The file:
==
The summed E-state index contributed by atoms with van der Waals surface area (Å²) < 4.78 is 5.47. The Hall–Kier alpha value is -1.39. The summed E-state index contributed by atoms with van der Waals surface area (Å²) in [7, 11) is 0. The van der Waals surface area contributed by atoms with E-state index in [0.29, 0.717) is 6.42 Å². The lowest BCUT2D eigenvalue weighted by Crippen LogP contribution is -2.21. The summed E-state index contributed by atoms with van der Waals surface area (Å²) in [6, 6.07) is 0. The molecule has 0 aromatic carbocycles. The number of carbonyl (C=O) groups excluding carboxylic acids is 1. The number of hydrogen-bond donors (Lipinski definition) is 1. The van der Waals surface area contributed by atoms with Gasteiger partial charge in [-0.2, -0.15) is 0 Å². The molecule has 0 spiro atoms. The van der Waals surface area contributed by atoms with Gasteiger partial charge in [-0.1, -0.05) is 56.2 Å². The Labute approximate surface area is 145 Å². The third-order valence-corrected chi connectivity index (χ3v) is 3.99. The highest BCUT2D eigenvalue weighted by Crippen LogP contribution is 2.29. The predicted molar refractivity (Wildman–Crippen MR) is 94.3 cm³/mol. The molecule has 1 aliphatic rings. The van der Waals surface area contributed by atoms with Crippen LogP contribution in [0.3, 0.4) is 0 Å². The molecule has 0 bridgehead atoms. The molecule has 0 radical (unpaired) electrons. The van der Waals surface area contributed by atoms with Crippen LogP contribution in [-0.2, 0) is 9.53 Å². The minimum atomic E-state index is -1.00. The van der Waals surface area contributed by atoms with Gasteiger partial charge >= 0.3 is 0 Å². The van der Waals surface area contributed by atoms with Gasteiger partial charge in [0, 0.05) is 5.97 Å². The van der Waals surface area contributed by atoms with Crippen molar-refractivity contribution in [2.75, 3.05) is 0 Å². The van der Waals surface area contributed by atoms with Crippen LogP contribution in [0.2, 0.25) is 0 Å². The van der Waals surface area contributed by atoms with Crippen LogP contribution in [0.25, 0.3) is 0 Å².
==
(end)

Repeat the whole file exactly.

The summed E-state index contributed by atoms with van der Waals surface area (Å²) < 4.78 is 5.47. The Hall–Kier alpha value is -1.39. The summed E-state index contributed by atoms with van der Waals surface area (Å²) in [7, 11) is 0. The van der Waals surface area contributed by atoms with E-state index in [0.29, 0.717) is 6.42 Å². The lowest BCUT2D eigenvalue weighted by Crippen LogP contribution is -2.21. The summed E-state index contributed by atoms with van der Waals surface area (Å²) in [6, 6.07) is 0. The molecule has 0 aromatic carbocycles. The number of carbonyl (C=O) groups excluding carboxylic acids is 1. The number of hydrogen-bond donors (Lipinski definition) is 1. The van der Waals surface area contributed by atoms with Gasteiger partial charge in [-0.2, -0.15) is 0 Å². The molecule has 0 spiro atoms. The van der Waals surface area contributed by atoms with Gasteiger partial charge in [-0.1, -0.05) is 56.2 Å². The Labute approximate surface area is 145 Å². The third-order valence-corrected chi connectivity index (χ3v) is 3.99. The highest BCUT2D eigenvalue weighted by Crippen LogP contribution is 2.29. The predicted molar refractivity (Wildman–Crippen MR) is 94.3 cm³/mol. The molecule has 1 aliphatic rings. The van der Waals surface area contributed by atoms with Crippen LogP contribution in [0.3, 0.4) is 0 Å². The molecule has 0 bridgehead atoms. The molecule has 0 radical (unpaired) electrons. The van der Waals surface area contributed by atoms with Crippen LogP contribution in [-0.2, 0) is 9.53 Å². The minimum atomic E-state index is -1.00. The van der Waals surface area contributed by atoms with Gasteiger partial charge >= 0.3 is 0 Å². The van der Waals surface area contributed by atoms with Gasteiger partial charge in [0, 0.05) is 5.97 Å². The van der Waals surface area contributed by atoms with Crippen molar-refractivity contribution in [2.75, 3.05) is 0 Å². The van der Waals surface area contributed by atoms with Crippen LogP contribution in [0.2, 0.25) is 0 Å². The van der Waals surface area contributed by atoms with Crippen LogP contribution in [0.25, 0.3) is 0 Å².